TEE Colour Doppler

Page Content

  1. Access the module
  2. Introduction
  3. Module aims
  4. Performing colour Doppler echocardiography
  5. Contributors

Access the Module

Click here to open the TEE Colour Doppler application.

iPad app:

TEE Colour Doppler Views iPad App

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Two and three-dimensional echocardiography forms the basis of assessing cardiac structure and function. The application of colour Doppler imaging is routinely performed over cardiac valves, vascular and other pathological structures to assess blood flow direction and velocity. This aids the confirmation of pathological diagnoses and quantifies the severity of these lesions.

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Module aims

This module demonstrates which structures should be viewed using colour Doppler during the standard 2D examination. Each of the 20 standard views is accompanied by a rotatable three-dimensional heart model and a `colour compare’ video clip which simultaneously shows the two-dimensional and colour Doppler images of each view. Normal blood flow across or within various parts of the heart is shown.

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Performing colour Doppler echocardiography

Colour Doppler imaging utilizes multigated Pulse wave Doppler to estimate mean blood flow velocity. Direction of blood flow is displayed using the traditional `BART’ colour scheme where flow away from the probe appears blue (BA) and flow towards the probe appears red (RT). There are 2 colour maps commonly encountered on echo machines:

  • Velocity Map - This is based on the `BART’ colour scheme. An enhanced velocity map encodes different blood flow velocities as varying shades of red and blue. The slower the velocity, the darker the shade of red or blue. Similarly, faster velocities are represented in increasingly brighter shades of red and blue (figure 1).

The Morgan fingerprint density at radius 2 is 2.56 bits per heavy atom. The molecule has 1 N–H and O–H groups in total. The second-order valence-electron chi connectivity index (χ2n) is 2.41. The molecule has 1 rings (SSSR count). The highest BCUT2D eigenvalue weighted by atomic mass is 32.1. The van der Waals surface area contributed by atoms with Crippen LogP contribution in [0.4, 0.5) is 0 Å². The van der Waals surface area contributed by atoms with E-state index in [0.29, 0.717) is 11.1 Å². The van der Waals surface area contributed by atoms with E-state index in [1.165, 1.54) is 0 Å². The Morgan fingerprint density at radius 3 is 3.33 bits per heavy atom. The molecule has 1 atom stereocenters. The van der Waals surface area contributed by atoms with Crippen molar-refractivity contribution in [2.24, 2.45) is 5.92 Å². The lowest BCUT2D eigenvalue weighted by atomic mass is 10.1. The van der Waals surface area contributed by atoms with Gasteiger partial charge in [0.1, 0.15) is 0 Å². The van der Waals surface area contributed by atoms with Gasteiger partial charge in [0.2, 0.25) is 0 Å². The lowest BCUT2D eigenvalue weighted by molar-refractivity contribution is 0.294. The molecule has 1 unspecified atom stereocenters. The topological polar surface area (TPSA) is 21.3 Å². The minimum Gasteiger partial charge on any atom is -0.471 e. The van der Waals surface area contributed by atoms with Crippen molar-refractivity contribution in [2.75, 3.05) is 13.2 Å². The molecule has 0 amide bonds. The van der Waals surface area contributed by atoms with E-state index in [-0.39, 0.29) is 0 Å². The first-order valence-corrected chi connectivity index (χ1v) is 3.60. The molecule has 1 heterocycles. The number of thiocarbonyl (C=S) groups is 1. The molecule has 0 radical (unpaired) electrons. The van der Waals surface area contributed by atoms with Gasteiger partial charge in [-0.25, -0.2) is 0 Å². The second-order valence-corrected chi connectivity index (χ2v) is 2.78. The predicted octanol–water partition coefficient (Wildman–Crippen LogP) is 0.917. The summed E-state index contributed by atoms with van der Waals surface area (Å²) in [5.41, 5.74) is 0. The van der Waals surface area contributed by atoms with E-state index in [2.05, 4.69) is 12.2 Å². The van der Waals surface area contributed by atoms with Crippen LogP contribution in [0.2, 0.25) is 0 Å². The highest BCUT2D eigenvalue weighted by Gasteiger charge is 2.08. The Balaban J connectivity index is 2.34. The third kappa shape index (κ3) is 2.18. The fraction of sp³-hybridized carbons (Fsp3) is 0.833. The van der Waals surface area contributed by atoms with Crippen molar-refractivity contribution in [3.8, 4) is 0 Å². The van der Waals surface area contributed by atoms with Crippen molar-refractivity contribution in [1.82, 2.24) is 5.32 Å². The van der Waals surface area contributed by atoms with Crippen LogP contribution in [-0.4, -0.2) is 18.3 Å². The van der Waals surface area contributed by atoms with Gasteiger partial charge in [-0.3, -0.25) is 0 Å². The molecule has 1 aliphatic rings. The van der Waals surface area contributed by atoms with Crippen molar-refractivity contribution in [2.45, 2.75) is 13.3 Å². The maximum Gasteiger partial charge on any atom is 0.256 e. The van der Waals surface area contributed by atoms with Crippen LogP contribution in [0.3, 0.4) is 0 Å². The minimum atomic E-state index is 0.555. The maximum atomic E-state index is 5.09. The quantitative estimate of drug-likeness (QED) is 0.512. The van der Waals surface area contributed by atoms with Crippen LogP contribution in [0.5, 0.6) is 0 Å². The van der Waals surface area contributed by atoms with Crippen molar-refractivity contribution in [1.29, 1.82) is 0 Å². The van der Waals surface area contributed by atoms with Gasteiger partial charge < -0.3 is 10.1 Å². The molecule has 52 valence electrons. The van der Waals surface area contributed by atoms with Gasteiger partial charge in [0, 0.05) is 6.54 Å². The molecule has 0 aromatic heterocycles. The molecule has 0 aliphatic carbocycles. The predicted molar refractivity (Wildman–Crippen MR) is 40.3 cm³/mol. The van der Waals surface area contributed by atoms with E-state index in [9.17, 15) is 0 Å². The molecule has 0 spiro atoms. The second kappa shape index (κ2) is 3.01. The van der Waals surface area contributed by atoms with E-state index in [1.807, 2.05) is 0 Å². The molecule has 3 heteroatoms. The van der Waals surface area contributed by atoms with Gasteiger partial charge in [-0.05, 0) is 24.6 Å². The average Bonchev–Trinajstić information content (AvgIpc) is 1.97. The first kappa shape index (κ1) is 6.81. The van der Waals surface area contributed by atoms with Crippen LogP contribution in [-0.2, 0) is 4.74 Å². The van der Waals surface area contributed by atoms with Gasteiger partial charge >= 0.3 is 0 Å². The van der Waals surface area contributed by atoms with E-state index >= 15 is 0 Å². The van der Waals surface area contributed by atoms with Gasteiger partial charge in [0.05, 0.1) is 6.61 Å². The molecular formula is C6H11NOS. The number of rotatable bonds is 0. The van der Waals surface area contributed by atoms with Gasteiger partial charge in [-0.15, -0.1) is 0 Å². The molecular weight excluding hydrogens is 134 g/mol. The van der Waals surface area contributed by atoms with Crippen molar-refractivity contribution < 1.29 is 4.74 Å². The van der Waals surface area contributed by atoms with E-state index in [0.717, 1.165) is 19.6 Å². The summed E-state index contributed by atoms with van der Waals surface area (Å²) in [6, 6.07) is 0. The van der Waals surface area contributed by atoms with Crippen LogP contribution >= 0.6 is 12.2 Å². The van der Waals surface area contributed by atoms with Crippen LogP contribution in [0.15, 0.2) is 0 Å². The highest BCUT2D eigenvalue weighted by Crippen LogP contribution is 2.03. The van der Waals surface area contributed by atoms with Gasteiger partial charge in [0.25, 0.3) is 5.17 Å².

Figure 1: Colour Doppler Velocity mode.
    Colour Doppler Velocity mode. Blood flow away from the probe is blue while flow towards is red (BART).
  • Variance Map - This uses the `BART’ scheme but additionally assesses for turbulent flow by representative shades of yellow and green. Turbulence in color Doppler imaging represents the greater variability of blood flow velocity around the mean velocity within each sample volume being measured (figure 2).
    Figure 2: Colour Doppler Variance mode.
    Colour Doppler Variance mode. Laminar flow is blue or red; turbulent flow is yellow or green.

The velocity range for each colour map is given by the Nyquist limit (cm/sec). Velocities in excess of the Nyquist limit appear as signal aliasing where red and blue colour flow appear side by side (figure 3). Always set the Nyquist limit scale appropriate to the structure of interest to accurately detect areas of abnormal high velocity flow and quantify the severity of lesions. Inappropriately high scales will miss areas of flow turbulence and underestimate the severity of lesions. Inappropriately low scales will falsely identify areas of flow turbulence and overestimate the severity of lesions.

Figure 3: Colour Doppler signal aliasing.

Examples of signal aliasing. A) Flow turbulence seen in mitral regurgitation, B) Signal aliasing through a stenotic mitral valve creating a proximal isovelocity surface area (PISA) within the left atrium.

During the application and assessment of colour Doppler images, attention should be paid to the following settings:

  • Ensure colour box covers the entire area of interest, for example adequate coverage of the mitral valve and left atrium during the quantification of mitral regurgitation.
  • Set the Nyquist limit scale appropriate to the structure of interest. Appropriate scale for valvular and arterial structures is 50-70 cm/sec. Appropriate scale for slower velocity venous structures and the assessment of the interatrial septum is 30-50 cm/sec.
  • The Nyquist limit can be crudely altered by changing the color scale. An increase in the pulse repetition frequency increases the Nyquist limit which can be accomplished by reducing the 2D sector depth and choosing a small color box size with a shallower position.
  • Minimize aliasing through increasing the Nyquist limit by reducing the color box size and position at a shallower depth which increase the pulse repetition frequency.

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  • Dr. Angela Jerath
    Cardiac Anesthesia Fellow
    Toronto General Hospital
    Department of Anesthesia and Pain Management
  • Dr. Annette Vegas
    Staff Anesthesiologist
    Toronto General Hospital
    Department of Anesthesia and Pain Management
  • Michael Corrin
    Programming & Design
    Toronto General Hospital
    Department of Anesthesia and Pain Management

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